- 4 ounces dried ancho chiles (about 9 chiles)
- 2 ounces dried guajillo chiles (about 7 chiles)
- 2 ounces dried pasilla chiles (about 10 chiles)
- 2 ounces dried chipotle chiles (about 8 chiles)
- 2 dried chiles de árbol
- 8 garlic cloves, unpeeled
- 1 tablespoon plus 1 3/4 teaspoons kosher salt, divided
- 1 ¾ teaspoons freshly ground black pepper, divided
- 1 teaspoon honey
- 7 tablespoons lard or vegetable oil
- 6 lbs. boneless beef chuck, trimmed and cut into 1/2-inch cubes
- 2 cups finely chopped yellow onion
- 1 tablespoon plus 1 teaspoon ground cumin
- 4 cups low-sodium beef broth
- 2 teaspoons dried oregano
- 2 tablespoons masa harina, recommended but optional (see Cooks' Note)
- 2 tablespoons dark-brown sugar
- 2 tablespoons red-wine vinegar
- ½ teaspoon cayenne pepper, plus more to taste
- Lime wedges, sour cream, chopped red or white onion, jalapeño, and/or cilantro, for serving
This cowboy-style "bowl of red" is all about tender chunks of beef chuck and a five-chile-pepper purée. True to Texas tradition, it has no tomatoes and no beans. The heat is customizable to your taste, and don't skip the masa harina: It helps to thicken the chili and imparts a wonderful earthy richness. This chili is best served a day after cooking.
Heat a large, dry skillet over high heat and toast peppers in batches, until browned in spots but not burned, 30 to 45 seconds per side. Toast garlic cloves in their skins in the same skillet, tossing, until browned in spots, about 3 minutes.
If chiles are dusty, rub them gently with a damp paper towel. Cut peppers in half lengthwise; remove stems and seeds. Place chiles de árbol in a small heatproof bowl. Place all other chiles in a large heatproof bowl. Pour very hot water over chiles until submerged and let soak for 45 minutes, placing a plate on top of chiles to keep them submerged if necessary
Peel garlic cloves and place cloves in blender. Add all the soaked chiles except for the chiles de árbol along with 4 cups of the soaking liquid. Add 1 tablespoon salt, 1 teaspoon pepper, and honey. Purée until smooth. Taste and add chiles de árbol to your preference (start with 4 for mild or 6 for medium heat; add additional to taste if you would like more heat).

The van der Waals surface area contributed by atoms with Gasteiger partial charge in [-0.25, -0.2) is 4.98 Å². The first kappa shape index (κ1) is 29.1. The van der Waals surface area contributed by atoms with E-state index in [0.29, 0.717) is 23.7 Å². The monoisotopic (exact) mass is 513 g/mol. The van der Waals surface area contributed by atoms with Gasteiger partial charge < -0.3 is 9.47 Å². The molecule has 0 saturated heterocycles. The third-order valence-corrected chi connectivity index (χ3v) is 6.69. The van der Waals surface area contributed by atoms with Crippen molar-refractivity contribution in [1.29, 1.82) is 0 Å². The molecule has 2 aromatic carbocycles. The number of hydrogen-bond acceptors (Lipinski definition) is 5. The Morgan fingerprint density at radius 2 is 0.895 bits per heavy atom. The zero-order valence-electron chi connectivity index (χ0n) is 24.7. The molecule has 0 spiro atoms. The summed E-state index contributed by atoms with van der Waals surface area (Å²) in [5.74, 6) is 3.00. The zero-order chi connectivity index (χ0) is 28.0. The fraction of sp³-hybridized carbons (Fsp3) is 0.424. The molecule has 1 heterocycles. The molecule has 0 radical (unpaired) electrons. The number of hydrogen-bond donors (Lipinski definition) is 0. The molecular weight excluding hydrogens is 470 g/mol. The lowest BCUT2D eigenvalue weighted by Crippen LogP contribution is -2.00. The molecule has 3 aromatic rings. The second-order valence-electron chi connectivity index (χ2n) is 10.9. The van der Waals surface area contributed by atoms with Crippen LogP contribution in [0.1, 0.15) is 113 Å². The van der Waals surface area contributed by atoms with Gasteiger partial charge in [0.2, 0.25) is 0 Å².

Strain the purée through a fine-mesh sieve into a large bowl, using a rubber spatula to press the purée through. Set puree aside.
In a large Dutch oven or pot over medium-high heat, melt 2 tablespoons of lard. Add 1/3 of the beef, 1/2 teaspoon salt, and 1/4 teaspoon pepper and lightly brown the meat, 6 to 8 minutes per batch. Transfer to a bowl, reserve, and repeat with remaining 2 batches of beef, seasoning each with 1/2 teaspoon salt and 1/4 teaspoon pepper.
Lower the heat to medium and add 1 more tablespoon lard. Cook the onion with 1/4 teaspoon salt until soft, stirring, about 5 minutes. Add cumin and cook, stirring, 1 minute more. Add the chile purée and bring to a simmer. Cook, stirring, until purée has lost its raw chile flavor, about 15 minutes. Add 4 cups broth, oregano, and the beef. Combine the masa harina with 2 cups water and add to the mixture. Bring to a boil, reduce to a simmer, and cook, uncovered, until meat is tender and broth is thickened, about 3 hours.
Add sugar and vinegar 1 tablespoon at a time, tasting to see if the chili needs more. Add cayenne, salt, and pepper to taste. Allow the chili to sit at least an hour and up to overnight to allow the flavors to meld. Serve with lime wedges, sour cream, onion, jalapeño, and/or cilantro.
Cooks' Note: Masa harina is a ground corn flour used for making corn tortillas, tamales, arepas, and other Latin American dishes. Find it in the Latin or international-foods section of the supermarket.
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